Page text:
Note date and time of public hearing and LD 364 number.
Title: Maine Mental Health Parity to Protect Access to Mental Health Care
Public Hearing for Maine LD 364 Resolve, Directing Updated Review and Evaluation of Maine's Mental Health Parity Law is scheduled for Wednesday March 2, 2011 at 9:30 AM with the Joint Standing Committee on Insurance and Financial Services room 220, Cross Building in Augusta.
Consumers of Mental Health Care are supported by the language in this resolve.
Advocates for Maine’s mentally ill, including those who care for them and consumer groups quickly developed a broad based coalition in the fall of 2010, to support a coordinated and forceful pushback to prevent attempts to repeal health care reform initiatives involving Mental Health Parity for insurance beneficiaries.
Former Maine State Representative from Auburn Susan (Dorr) Lamb, now Executive Director of the Maine Chapter of the National Association of Social Workers (NASW) in Augusta, joined the Maine Association of Psychiatric Physicians (MAPP) to assemble a group of interested parties to strategize against any potential legislative roll back of Maine’s first in the nation Mental Health parity law.
What is Mental Health Parity? Parity means “equal”. In a nutshell, mental health parity protects care covered under the beneficiary’s health insurance plans, requiring they be paid for like any other medical health care claims. In other words, parity means no extraordinary exclusions for mental health care coverage.
Maine’s mental health parity law became a national public policy leader when State Representative Dorr led efforts to pass the law when she was in the legislature.
In effect, the Maine Mental Health Parity law mandates offering coverage for all individual and group plans for serious mental illness for company plans, but with a 20 employee or less exemption. It provides coverage for broad-based mental health disorders and substance abuse disorders.
Mental Health as a Medical Health Benefit:
As health care costs increase, many public and private health plans have imposed stricter cost containment techniques on the health benefits beneficiaries pay for in their insurance plans. Many plans have subjected addiction and mental health benefits, often called “behavioral health” benefits, to an even stricter form of cost containment, often in the form of higher co-pays and deductibles, shorter day and visit limits, pre-approval or “prior-authorization” for these services and other forms of “medically managing” these benefits that are more stringent than how other medical benefits are managed. (Parity Toolkit for Addiction and Mental Health Consumers, Providers and Advocates.)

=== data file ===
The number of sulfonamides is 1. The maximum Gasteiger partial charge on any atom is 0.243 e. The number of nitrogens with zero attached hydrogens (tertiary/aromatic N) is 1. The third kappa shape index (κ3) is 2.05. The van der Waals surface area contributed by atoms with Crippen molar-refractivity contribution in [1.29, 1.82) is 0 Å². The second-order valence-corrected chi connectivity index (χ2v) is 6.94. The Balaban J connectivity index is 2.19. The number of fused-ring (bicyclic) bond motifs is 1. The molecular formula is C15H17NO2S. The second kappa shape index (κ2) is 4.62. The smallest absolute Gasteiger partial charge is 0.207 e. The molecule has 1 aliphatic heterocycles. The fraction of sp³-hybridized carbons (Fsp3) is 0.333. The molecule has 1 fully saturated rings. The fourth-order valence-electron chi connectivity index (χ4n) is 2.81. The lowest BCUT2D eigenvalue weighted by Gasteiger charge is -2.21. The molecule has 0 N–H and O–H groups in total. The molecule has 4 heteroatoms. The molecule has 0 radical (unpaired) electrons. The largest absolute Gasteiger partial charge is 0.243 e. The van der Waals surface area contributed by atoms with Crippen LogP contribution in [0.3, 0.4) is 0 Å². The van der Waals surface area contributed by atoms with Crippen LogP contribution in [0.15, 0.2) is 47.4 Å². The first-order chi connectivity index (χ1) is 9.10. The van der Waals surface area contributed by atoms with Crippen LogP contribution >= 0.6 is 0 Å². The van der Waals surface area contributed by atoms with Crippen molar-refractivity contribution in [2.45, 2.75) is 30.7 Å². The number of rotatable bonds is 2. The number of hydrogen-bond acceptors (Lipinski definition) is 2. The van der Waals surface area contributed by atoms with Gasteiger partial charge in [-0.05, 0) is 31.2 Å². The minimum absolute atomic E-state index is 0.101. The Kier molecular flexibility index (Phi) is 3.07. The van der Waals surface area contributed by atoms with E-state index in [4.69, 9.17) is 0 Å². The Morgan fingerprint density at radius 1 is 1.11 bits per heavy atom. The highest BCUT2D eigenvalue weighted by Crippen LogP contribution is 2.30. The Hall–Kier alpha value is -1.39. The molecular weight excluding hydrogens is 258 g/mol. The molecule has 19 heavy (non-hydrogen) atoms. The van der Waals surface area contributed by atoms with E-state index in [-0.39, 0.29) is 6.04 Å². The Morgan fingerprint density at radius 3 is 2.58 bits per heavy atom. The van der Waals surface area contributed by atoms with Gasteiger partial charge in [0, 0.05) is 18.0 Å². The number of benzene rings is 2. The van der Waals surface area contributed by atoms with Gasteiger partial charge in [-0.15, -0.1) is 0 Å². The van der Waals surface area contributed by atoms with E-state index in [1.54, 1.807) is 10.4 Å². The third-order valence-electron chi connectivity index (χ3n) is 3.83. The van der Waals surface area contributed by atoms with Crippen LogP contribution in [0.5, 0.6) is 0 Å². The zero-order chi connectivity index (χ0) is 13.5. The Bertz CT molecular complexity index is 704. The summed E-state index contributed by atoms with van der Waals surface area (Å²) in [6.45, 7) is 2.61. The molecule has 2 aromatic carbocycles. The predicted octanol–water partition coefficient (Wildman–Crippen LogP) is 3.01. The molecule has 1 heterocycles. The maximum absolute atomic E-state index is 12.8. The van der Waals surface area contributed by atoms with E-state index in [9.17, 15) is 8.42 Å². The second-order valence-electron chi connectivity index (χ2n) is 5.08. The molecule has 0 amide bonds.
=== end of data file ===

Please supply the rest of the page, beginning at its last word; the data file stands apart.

Background on Parity
Most Americans with health insurance face greater barriers in accessing services for
mental illness and addiction than they face for accessing care for other medical
conditions. The majority of health plans impose higher out of pocket spending
requirements and more restrictive treatment limitations on addiction and mental health
benefits. Today, with new medical technologies like MRIs and PET scans that allow scientists to look inside the brain, the evidence that mental illness and addiction are brain diseases is more compelling than ever before. Unfortunately, reimbursement policy has not kept up with science. Since 1992, advocates have fought for health care equality for those with addiction and/or mental illness. A federal partial mental health parity law was passed in 1996 that was a significant step forward. The Paul Wellstone and Pete Domenici Mental Health Parity and Addiction Equity Act (MHPAEA) was passed in 2008 to correct discriminatory health care practices against those both with a mental illness and/or addiction. Significantly, the law aims to curb both the financial and non-financial or “non-quantitative” ways that plans limit access to addiction and mental health care. Individuals with mental illness and/or addiction, their families, professionals in the field and employers worked together to pass the law.
Does Mental Health Parity save health care dollars? The Maine Mental Health Parity coalition is requesting in the Resolve for the Bureau of Insurance to provide an evaluation of the state’s law in light data showing how access to mental health care reduces acute care health expenses.
and (b) a copy of LD 364 the Resolve, Directing Updated Review and
The Maine Mental Health Parity Coalition appreciates personal written testimony in support of the resolve to the Joint Standing Committee on Insurance and Financial Affairs Committee at the address: http://www.maine.gov/legis/house/jt_com/ifs.htm
Insurance and Financial Services
c/o Legislative Information
100 State House Station
Augusta, ME 04333
Labels: mental health parity